But the spectacular discoveries made in Kenya had completely modified these theories about the origins of mankind. Louis and Mary Leakey, an English paleanthropologist married couple that lived in Kenya since the 1920’s, collected, in a few years, plenty of stone objects and many hominid and monkey’s fossils that covered a period of more than 25 million years. They suggested that there was a third species, contemporary to the Australopithecus—the Homo Habilis—, that gave birth to the actual Homo. The other two extinguished.
They passed their fossil-hunting tradition on to their son, Richard Leakey, who has led numerous anthropological digs in the shore of Lake Turkana.
In 1984, Leakey’s team made its most important discovery in the west shore of Lake Turkana. They unearthed the most complete skeleton of a prehistoric human ever found, the only major omissions being hands and feet, an Homo Erectus from 1,6 million years ago. They called it the Turkana Boy. It was believed to be 12 years old, but some scientists believe Erectus matured faster than modern humans (common chimpanzees mature more quickly than Homo Sapiens) and that he was really about 9 years old. The boy was 160 cm tall, and he might have been about 185 cm as an adult.
Turkana Boy's skeleton tells an interesting story. It is very similar to that of modern boys, although there are small differences. He was much like the Masai people that inhabit Kenya today, he had long slender limbs that helped him survive in the African heat. He had a bone structure that allowed him to walk and run very fast. The neck of his femur is longer than in modern man and he also had extra vertebrae and thicker femur bones, which provided more support and mobility than we experience today.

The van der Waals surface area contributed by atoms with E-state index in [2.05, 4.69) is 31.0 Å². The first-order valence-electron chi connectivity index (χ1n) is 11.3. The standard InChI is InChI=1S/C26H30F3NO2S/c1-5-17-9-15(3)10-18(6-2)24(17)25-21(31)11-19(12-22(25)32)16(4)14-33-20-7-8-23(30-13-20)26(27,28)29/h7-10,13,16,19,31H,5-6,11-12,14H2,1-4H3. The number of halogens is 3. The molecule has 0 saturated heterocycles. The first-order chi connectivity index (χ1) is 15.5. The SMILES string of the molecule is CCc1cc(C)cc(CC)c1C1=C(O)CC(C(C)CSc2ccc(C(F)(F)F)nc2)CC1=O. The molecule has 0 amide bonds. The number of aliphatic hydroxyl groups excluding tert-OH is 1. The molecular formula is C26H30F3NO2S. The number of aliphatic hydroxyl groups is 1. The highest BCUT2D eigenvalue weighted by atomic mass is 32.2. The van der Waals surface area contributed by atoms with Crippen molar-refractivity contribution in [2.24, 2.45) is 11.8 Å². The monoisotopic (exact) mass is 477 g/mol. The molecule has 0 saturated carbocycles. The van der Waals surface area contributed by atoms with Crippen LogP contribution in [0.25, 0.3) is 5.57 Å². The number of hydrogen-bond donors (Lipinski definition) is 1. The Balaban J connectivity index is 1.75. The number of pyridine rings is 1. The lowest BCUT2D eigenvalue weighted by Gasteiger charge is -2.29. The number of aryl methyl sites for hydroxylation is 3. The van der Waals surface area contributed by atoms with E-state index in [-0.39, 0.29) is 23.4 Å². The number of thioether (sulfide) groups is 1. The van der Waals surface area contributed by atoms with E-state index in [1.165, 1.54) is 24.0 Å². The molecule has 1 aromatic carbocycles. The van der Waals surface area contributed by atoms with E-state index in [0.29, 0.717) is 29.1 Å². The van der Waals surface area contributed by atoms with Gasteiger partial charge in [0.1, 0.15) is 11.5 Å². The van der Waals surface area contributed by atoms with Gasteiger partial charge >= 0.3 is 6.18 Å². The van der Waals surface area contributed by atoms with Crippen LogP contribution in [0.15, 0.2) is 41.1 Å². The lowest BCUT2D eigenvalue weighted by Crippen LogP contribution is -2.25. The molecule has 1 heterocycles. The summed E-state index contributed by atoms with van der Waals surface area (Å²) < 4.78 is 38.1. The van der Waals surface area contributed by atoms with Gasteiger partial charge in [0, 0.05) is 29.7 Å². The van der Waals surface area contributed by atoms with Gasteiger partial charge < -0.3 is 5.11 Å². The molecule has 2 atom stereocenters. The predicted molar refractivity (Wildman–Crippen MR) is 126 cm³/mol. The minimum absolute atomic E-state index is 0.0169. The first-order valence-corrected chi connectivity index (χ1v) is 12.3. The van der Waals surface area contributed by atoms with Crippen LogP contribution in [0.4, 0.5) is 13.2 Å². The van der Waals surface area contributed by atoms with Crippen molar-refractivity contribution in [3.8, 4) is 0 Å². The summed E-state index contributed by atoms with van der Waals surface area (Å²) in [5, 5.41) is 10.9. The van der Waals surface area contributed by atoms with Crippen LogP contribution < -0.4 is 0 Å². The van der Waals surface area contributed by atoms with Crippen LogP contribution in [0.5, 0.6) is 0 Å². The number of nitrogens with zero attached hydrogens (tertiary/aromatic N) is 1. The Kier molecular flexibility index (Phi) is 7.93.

The pelvis of Turkana Boy is quite narrow, which suggests that infants were born with smaller brains than now. Modern Homo has wider pelvis and we lost the extra vertebrae to make room for babies with a larger capacity to learn and the ability to speak, something it's thought Turkana Boy may not have been able to do since the holes in his vertebrae, through which the spinal cord goes, have only about half the cross-sectional area found in modern humans. One suggested explanation for this is that the boy lacked the control we have in the thorax to control speech, implying that he wasn't as fluent a speaker as modern humans are. In short, for bigger brains we have to endure some limits in our bipedalism.
Turkana Boy had an infection from gum disease that led to his death at the young age of 9 or 10. His body came to rest in a place near Lake Turkana amongst greenery, and 1.6 million years later it was the growth of life that reintroduced him to the world: a tree began to grow from the fossilized cranium of the boy, slowly bringing fragments of bone to the surface. In 1984 those fragments were found near Lake Turkana, in Kenya.
It is because of all these important discoveries that Kenya is known under the nickname of “the cradle of humankind”.